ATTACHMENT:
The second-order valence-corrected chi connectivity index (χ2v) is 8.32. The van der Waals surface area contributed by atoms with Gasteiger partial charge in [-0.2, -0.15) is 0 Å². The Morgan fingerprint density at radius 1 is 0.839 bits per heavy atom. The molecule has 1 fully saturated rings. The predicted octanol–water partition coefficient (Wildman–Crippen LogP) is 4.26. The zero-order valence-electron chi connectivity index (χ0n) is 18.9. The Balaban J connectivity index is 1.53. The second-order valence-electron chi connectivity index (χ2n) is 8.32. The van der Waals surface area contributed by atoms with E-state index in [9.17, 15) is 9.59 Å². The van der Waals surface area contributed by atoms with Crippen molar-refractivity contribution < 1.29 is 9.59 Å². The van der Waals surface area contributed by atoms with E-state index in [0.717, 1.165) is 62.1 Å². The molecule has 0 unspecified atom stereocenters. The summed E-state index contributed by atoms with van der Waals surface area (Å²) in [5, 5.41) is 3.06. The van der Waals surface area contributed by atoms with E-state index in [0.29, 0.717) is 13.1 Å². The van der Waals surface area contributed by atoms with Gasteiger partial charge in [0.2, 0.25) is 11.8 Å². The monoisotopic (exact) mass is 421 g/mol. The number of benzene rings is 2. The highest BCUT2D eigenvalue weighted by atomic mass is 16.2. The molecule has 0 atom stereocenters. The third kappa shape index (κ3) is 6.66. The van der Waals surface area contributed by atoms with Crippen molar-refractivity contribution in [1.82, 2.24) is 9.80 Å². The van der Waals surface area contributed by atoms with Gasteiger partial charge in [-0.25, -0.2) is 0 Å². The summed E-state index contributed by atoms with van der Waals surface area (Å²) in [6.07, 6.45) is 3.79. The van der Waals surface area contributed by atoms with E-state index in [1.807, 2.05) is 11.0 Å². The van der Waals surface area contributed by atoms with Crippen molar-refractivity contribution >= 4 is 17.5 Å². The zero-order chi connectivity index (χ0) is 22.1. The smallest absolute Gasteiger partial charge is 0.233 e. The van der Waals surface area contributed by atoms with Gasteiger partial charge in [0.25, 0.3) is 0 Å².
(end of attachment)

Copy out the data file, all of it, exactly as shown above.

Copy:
The second-order valence-corrected chi connectivity index (χ2v) is 8.32. The van der Waals surface area contributed by atoms with Gasteiger partial charge in [-0.2, -0.15) is 0 Å². The Morgan fingerprint density at radius 1 is 0.839 bits per heavy atom. The molecule has 1 fully saturated rings. The predicted octanol–water partition coefficient (Wildman–Crippen LogP) is 4.26. The zero-order valence-electron chi connectivity index (χ0n) is 18.9. The Balaban J connectivity index is 1.53. The second-order valence-electron chi connectivity index (χ2n) is 8.32. The van der Waals surface area contributed by atoms with E-state index in [9.17, 15) is 9.59 Å². The van der Waals surface area contributed by atoms with Crippen molar-refractivity contribution < 1.29 is 9.59 Å². The van der Waals surface area contributed by atoms with E-state index in [0.717, 1.165) is 62.1 Å². The molecule has 0 unspecified atom stereocenters. The summed E-state index contributed by atoms with van der Waals surface area (Å²) in [5, 5.41) is 3.06. The van der Waals surface area contributed by atoms with E-state index in [0.29, 0.717) is 13.1 Å². The van der Waals surface area contributed by atoms with Gasteiger partial charge in [0.2, 0.25) is 11.8 Å². The monoisotopic (exact) mass is 421 g/mol. The number of benzene rings is 2. The highest BCUT2D eigenvalue weighted by atomic mass is 16.2. The molecule has 0 atom stereocenters. The third kappa shape index (κ3) is 6.66. The van der Waals surface area contributed by atoms with Crippen molar-refractivity contribution in [1.82, 2.24) is 9.80 Å². The van der Waals surface area contributed by atoms with Gasteiger partial charge in [-0.25, -0.2) is 0 Å². The summed E-state index contributed by atoms with van der Waals surface area (Å²) in [6.07, 6.45) is 3.79. The van der Waals surface area contributed by atoms with E-state index in [1.807, 2.05) is 11.0 Å². The van der Waals surface area contributed by atoms with Crippen molar-refractivity contribution >= 4 is 17.5 Å². The zero-order chi connectivity index (χ0) is 22.1. The smallest absolute Gasteiger partial charge is 0.233 e. The van der Waals surface area contributed by atoms with Gasteiger partial charge in [0.25, 0.3) is 0 Å².